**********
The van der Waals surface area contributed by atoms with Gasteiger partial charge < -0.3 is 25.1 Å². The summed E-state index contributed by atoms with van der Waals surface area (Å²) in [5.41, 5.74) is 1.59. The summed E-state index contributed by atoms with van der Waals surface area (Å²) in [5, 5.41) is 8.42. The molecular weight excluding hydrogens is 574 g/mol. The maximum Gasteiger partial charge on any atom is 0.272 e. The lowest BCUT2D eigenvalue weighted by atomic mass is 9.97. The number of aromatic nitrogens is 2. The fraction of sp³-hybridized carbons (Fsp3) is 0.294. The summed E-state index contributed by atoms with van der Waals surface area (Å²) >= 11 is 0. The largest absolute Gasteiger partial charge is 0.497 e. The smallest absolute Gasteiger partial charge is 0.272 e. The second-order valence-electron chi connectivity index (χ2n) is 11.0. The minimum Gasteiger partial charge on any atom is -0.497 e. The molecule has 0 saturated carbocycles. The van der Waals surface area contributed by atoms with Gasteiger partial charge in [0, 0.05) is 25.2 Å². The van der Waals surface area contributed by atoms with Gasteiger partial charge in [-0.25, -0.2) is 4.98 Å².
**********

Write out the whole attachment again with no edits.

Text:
The van der Waals surface area contributed by atoms with Gasteiger partial charge < -0.3 is 25.1 Å². The summed E-state index contributed by atoms with van der Waals surface area (Å²) in [5.41, 5.74) is 1.59. The summed E-state index contributed by atoms with van der Waals surface area (Å²) in [5, 5.41) is 8.42. The molecular weight excluding hydrogens is 574 g/mol. The maximum Gasteiger partial charge on any atom is 0.272 e. The lowest BCUT2D eigenvalue weighted by atomic mass is 9.97. The number of aromatic nitrogens is 2. The fraction of sp³-hybridized carbons (Fsp3) is 0.294. The summed E-state index contributed by atoms with van der Waals surface area (Å²) >= 11 is 0. The largest absolute Gasteiger partial charge is 0.497 e. The smallest absolute Gasteiger partial charge is 0.272 e. The second-order valence-electron chi connectivity index (χ2n) is 11.0. The minimum Gasteiger partial charge on any atom is -0.497 e. The molecule has 0 saturated carbocycles. The van der Waals surface area contributed by atoms with Gasteiger partial charge in [0, 0.05) is 25.2 Å². The van der Waals surface area contributed by atoms with Gasteiger partial charge in [-0.25, -0.2) is 4.98 Å².